Daniel Boulud, of Restaurant Daniel, in New York, can also take some credit for Cohen’s signature style of cuisine. He sent Cohen to France during the summer of 1990 to work as an apprentice at Moulin de Mougins, L’Amandier, Georges Blanc, and Le Bonne Auberge.

When he returned to the States, Cohen assumed the role of executive chef at Tatou, in New York, where he dished out American-Provencal cuisine. He worked there for four years before moving to the Stanhope Park Hyatt New York hotel on the Upper East Side.

By 1997 Cohen felt he had accomplished all that he’d set out to do in New York. He moved back to Texas, continuing his informal education by looking over his mother-in-law’s shoulder. “I used to joke that this is the greatest cooking school of them all,” he says.

Upon his relocation to the South, Cohen contacted the Texas Department of Agriculture and established a relationship with Robert Maggiani, the San Antonio-area chief marketing specialist who is a fellow advocate of the land’s valuable resources. He formed connections with Richard Becker of Becker Vineyards, in Stonewall. He made contacts at the Diamond H Ranch, in Bandera, and the Love Creek Orchards, in Medina. And he got to know those in charge of White Acres Farm and Ranchers’ Lamb, among others.

His role as a San Antonio chef was actually years in the making. More than a decade ago, his perusal of Texas agriculture had coupled with an observation. “Jamie and I came here about fifteen years ago visiting the River Walk, and I remember walking through the lobby of La Mansion. I said, ‘I could work at a place like this one day.’”

Cohen shared the vision of La Mansion’s owner, Patrick Kennedy, as both men believed the restaurant needed a chef inspired by his surroundings. Cohen took over the kitchen of the hotel’s restaurant, Las Canarias. Finally he could incorporate native Texas foods into his cuisine. “It’s a bright future for Texas,” he says. “I think Texas is the new California.”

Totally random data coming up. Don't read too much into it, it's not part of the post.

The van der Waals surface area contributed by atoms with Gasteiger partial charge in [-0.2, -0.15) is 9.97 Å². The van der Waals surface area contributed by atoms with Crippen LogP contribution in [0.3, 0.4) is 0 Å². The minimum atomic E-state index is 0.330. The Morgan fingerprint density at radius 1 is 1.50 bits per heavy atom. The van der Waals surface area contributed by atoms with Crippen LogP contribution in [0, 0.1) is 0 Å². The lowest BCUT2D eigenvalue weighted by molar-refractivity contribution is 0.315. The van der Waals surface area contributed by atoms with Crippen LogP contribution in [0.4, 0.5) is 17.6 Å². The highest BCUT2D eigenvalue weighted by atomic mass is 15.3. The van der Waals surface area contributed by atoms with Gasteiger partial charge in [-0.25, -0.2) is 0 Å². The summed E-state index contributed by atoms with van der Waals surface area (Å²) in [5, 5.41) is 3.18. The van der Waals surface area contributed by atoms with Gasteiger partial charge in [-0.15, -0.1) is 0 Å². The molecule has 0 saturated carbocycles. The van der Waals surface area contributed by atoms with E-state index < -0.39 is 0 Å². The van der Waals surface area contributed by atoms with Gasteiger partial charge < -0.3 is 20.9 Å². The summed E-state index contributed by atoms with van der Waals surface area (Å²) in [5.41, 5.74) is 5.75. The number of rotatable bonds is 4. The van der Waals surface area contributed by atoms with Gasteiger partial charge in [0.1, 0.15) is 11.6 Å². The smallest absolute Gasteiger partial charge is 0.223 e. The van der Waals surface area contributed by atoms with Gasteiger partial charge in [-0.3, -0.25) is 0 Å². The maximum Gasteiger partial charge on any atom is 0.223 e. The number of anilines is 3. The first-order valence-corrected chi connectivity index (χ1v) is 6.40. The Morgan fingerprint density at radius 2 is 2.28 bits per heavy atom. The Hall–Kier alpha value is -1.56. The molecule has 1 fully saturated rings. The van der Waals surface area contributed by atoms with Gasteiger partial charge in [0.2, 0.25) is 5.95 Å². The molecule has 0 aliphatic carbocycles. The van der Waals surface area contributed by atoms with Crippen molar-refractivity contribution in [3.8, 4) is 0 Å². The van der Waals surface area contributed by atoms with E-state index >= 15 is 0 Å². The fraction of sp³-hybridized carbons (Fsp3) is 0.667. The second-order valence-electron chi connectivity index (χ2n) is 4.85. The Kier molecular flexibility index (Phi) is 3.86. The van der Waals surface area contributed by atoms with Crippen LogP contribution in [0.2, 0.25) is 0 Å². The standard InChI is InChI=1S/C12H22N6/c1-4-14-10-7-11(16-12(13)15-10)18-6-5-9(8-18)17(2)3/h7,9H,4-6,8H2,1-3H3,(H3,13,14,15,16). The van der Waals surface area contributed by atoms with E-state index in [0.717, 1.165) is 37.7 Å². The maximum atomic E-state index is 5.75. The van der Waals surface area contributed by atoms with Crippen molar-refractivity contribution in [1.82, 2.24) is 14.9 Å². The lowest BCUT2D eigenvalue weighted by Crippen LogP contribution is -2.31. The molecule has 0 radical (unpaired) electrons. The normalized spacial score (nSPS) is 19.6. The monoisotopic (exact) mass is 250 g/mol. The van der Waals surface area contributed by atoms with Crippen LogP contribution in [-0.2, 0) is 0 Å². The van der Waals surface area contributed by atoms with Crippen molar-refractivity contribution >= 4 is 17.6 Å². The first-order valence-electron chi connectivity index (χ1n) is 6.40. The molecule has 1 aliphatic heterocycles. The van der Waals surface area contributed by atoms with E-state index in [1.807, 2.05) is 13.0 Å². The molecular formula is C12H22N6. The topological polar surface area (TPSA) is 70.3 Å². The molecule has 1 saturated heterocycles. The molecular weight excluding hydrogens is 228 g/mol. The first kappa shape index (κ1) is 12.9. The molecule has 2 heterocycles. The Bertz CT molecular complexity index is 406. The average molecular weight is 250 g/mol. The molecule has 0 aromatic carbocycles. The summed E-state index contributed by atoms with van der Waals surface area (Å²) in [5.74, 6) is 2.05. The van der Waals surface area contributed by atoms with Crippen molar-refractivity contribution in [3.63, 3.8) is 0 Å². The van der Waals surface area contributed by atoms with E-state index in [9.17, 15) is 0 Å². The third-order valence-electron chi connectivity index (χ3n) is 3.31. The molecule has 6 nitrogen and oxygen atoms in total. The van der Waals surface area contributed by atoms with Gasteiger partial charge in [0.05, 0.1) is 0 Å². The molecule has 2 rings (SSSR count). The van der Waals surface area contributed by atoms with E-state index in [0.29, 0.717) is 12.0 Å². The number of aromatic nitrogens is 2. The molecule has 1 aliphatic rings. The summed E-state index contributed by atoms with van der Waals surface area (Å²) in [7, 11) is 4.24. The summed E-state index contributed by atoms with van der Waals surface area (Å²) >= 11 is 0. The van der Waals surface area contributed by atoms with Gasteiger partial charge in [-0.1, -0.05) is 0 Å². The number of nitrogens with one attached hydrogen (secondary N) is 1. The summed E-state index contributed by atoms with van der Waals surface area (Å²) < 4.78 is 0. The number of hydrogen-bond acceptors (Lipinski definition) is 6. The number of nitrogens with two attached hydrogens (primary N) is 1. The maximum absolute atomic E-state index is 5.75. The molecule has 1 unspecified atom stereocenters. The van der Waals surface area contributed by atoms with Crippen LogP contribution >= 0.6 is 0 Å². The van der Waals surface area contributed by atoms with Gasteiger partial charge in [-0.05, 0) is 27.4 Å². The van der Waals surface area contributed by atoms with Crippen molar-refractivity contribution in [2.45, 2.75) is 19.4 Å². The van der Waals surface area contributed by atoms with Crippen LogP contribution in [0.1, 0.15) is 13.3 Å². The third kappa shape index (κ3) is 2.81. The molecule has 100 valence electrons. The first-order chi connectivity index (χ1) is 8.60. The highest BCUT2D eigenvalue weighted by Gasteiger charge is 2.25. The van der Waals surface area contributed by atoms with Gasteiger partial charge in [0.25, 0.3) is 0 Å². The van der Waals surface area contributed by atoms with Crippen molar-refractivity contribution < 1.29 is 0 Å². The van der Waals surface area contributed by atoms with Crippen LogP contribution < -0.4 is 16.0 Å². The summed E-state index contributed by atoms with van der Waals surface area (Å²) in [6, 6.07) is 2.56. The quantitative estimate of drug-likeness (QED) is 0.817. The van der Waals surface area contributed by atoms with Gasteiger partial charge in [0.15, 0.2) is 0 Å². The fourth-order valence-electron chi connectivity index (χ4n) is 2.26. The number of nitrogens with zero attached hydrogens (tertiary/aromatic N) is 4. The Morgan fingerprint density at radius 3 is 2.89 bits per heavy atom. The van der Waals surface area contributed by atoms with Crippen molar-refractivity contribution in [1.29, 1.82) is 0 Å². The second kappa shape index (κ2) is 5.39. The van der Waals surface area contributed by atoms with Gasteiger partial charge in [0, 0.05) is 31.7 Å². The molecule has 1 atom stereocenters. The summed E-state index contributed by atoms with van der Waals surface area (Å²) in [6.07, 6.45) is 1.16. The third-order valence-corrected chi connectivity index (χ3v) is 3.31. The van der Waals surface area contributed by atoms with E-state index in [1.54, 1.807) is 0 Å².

Just as cuisine in Provence fuses Spanish, Moroccan, Italian, and French influences, Cohen’s kitchen merges the tastes of Texas, Mexico, and France. Take, for instance, the Pizza Pissaladiere on his Las Canarias menu, which lists as its ingredients Texas goat cheese, 1015 onions, Mediterranean olives, and truffle oil. Or consider the Mesclun, Fennel, and Toasted Pecan Salad with Lemon Basil Dressing that he cooked up for Patricia Sharpe.

The San Antonio-based chef considers his current position the culmination of all his training and the application of all his beliefs. But despite all the hard work and preparation, Sharpe may want to thank destiny for bringing such an enthusiastic chef to our state. “I don’t think a chef could be a chef unless he’s driven to do this. This has to be almost